A third stage separation device consists of the TRI-FLOW tool which installed above the Packer Shield in the Slim Hole version of GARP.  Flow from the reservoir is forced through the TRI-FLOW tool which forces the reservoir liquid stream in a downward direction. Any remaining solids in the liquids continue to fall due to momentum and gravity into the open upper end of the Packer Shield and become trapped.

A fourth stage is a solids separation and containment system inherent in the Gas Shroud that surrounds the BI-FLOW tool. Fluids from the third stage travel up above the Gas Shroud and liquids and any remaining solids fall into the shroud due to gravity. During the downstroke of the rod pump, the fluid velocity stops inside the shroud which allows solids in the liquids to fall into the mud anchor portion of the shroud below the BI-FLOW tool, where they become trapped.

The fifth and final stage of the solids separation and containment system occurs on the bottom of the BI-FLOW tool which contains a mud anchor. During the down-stroke of the rod pump when no flow is occurring, any remaining solids that exist between the bottom of the rod pump and the BI-FLOW tool can settle out and become trapped in this mud anchor.

There are currently three versions of GARP as follows

  • GARP Lite (uses a velocity string to lift liquids from the below the pump, i.e., does not require second form of artificial lift).
  • Two Step GARP (allows GARP Lite to be converted to Full GARP)
  • Big Bore GARP
GARP Lite and Two Step GARP are both slim hole versions of GARP and are second generation designs. They are more universal in that they can be run in any well that has a casing diameter of 4-1/2” or larger. The Big Bore GARP is a first generation design and must have 7” or larger casing.

The decision on whether to run the GARP Lite version depends on whether your well has sufficient gas production and/or bottom hole pressure to lift liquids up the inherent velocity string in the GARP Lite design. If not, a Full GARP installation with a secondary artificial lift method will be necessary. If you are unsure, the Two Step GARP version allows a Full GARP installation to be implemented without having to remove the existing well bore tubulars.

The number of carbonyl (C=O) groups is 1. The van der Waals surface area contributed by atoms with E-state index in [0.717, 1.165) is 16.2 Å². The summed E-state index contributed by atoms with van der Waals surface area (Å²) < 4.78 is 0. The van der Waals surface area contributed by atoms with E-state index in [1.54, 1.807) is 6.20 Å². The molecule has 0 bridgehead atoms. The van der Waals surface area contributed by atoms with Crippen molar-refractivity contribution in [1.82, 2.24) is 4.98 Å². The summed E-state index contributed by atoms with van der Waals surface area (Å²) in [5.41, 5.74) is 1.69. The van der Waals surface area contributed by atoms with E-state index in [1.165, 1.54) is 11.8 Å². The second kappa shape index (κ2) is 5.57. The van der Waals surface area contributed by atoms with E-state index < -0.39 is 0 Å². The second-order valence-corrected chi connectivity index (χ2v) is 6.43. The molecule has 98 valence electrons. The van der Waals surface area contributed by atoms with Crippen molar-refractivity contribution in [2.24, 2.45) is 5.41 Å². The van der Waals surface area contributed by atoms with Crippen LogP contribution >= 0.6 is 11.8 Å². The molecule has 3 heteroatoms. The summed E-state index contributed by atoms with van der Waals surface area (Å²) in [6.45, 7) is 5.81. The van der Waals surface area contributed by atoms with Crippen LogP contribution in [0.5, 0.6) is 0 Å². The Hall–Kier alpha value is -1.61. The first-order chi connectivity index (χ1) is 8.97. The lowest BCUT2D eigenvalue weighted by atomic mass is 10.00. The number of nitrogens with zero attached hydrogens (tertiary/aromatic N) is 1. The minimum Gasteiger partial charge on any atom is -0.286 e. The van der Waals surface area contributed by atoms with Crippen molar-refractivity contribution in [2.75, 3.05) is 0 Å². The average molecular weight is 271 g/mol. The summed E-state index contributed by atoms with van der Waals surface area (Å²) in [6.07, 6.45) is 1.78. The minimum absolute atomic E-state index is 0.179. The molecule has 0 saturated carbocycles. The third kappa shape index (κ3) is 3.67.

The answer depends on numerous factors such as:

  1. The existing gas rate and reservoir pressure and the future pressure decline
  2. The reservoir’s system permeability and porosity which includes the permeability and porosity contribution from the matrix + the natural fractures + the induced fractures
  3. Economics of a full GARP installation (considering the increase in production, changes in LOE costs, and the cost of installation).
GARP Lite works when the existing reservoir energy is sufficient to lift the liquids from below the pump to above the pump. We calculate that only 25 MCF/D is necessary for a relatively short lift length; however, lower gas rates may result in lower production rates unless the well has a higher reservoir pressure. Call GARP Services for a more detailed analysis.

Advantages of GARP Lite vs a full GARP install

  • ​The GARP Lite version is less expensive since an additional inner rod pump tubing string does not need to be installed
  • Does not require a wellsite compressor, buy gas meter, power fluid pump, or additional well-head
  • Once the well requires the additional artificial lift from a full GARP installation, the GARP Lite installation remains in place and an additional inner tubing string is placed in the well. This design is more cost efficient than if the GARP Lite bottom hole assembly required removal for a full GARP installation.

Advantages of a full GARP installation vs GARP Lite

  • ​Higher production rates are possible if the well starts to load up below the rod pump
  • More reserves will be recovered
  • The life of the leases will be extended